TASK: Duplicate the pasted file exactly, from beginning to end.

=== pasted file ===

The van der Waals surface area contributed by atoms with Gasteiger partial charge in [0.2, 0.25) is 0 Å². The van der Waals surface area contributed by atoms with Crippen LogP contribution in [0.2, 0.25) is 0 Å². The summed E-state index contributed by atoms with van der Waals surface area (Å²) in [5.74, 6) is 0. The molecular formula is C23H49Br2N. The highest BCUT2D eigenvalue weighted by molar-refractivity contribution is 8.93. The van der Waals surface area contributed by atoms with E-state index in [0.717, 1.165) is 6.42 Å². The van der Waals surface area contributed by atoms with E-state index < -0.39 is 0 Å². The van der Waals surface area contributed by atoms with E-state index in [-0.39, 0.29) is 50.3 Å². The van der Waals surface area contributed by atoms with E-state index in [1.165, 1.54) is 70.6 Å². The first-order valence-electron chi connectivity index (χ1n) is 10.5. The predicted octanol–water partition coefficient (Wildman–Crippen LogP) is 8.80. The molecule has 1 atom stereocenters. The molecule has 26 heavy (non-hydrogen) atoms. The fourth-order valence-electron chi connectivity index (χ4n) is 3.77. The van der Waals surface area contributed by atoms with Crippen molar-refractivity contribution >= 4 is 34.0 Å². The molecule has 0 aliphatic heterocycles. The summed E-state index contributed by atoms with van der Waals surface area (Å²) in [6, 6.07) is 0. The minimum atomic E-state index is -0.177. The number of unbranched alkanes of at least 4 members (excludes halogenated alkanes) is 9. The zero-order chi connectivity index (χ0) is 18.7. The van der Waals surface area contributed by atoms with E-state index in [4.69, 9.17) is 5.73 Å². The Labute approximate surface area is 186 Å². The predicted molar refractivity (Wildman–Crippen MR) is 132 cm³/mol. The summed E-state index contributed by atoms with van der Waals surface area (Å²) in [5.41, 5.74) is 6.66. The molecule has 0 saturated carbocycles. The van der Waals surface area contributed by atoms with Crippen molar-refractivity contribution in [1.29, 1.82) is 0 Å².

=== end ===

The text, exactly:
The van der Waals surface area contributed by atoms with Gasteiger partial charge in [0.2, 0.25) is 0 Å². The van der Waals surface area contributed by atoms with Crippen LogP contribution in [0.2, 0.25) is 0 Å². The summed E-state index contributed by atoms with van der Waals surface area (Å²) in [5.74, 6) is 0. The molecular formula is C23H49Br2N. The highest BCUT2D eigenvalue weighted by molar-refractivity contribution is 8.93. The van der Waals surface area contributed by atoms with E-state index in [0.717, 1.165) is 6.42 Å². The van der Waals surface area contributed by atoms with E-state index < -0.39 is 0 Å². The van der Waals surface area contributed by atoms with E-state index in [-0.39, 0.29) is 50.3 Å². The van der Waals surface area contributed by atoms with E-state index in [1.165, 1.54) is 70.6 Å². The first-order valence-electron chi connectivity index (χ1n) is 10.5. The predicted octanol–water partition coefficient (Wildman–Crippen LogP) is 8.80. The molecule has 1 atom stereocenters. The molecule has 26 heavy (non-hydrogen) atoms. The fourth-order valence-electron chi connectivity index (χ4n) is 3.77. The van der Waals surface area contributed by atoms with Crippen molar-refractivity contribution >= 4 is 34.0 Å². The molecule has 0 aliphatic heterocycles. The summed E-state index contributed by atoms with van der Waals surface area (Å²) in [6, 6.07) is 0. The minimum atomic E-state index is -0.177. The number of unbranched alkanes of at least 4 members (excludes halogenated alkanes) is 9. The zero-order chi connectivity index (χ0) is 18.7. The van der Waals surface area contributed by atoms with E-state index in [4.69, 9.17) is 5.73 Å². The Labute approximate surface area is 186 Å². The predicted molar refractivity (Wildman–Crippen MR) is 132 cm³/mol. The summed E-state index contributed by atoms with van der Waals surface area (Å²) in [5.41, 5.74) is 6.66. The molecule has 0 saturated carbocycles. The van der Waals surface area contributed by atoms with Crippen molar-refractivity contribution in [1.29, 1.82) is 0 Å².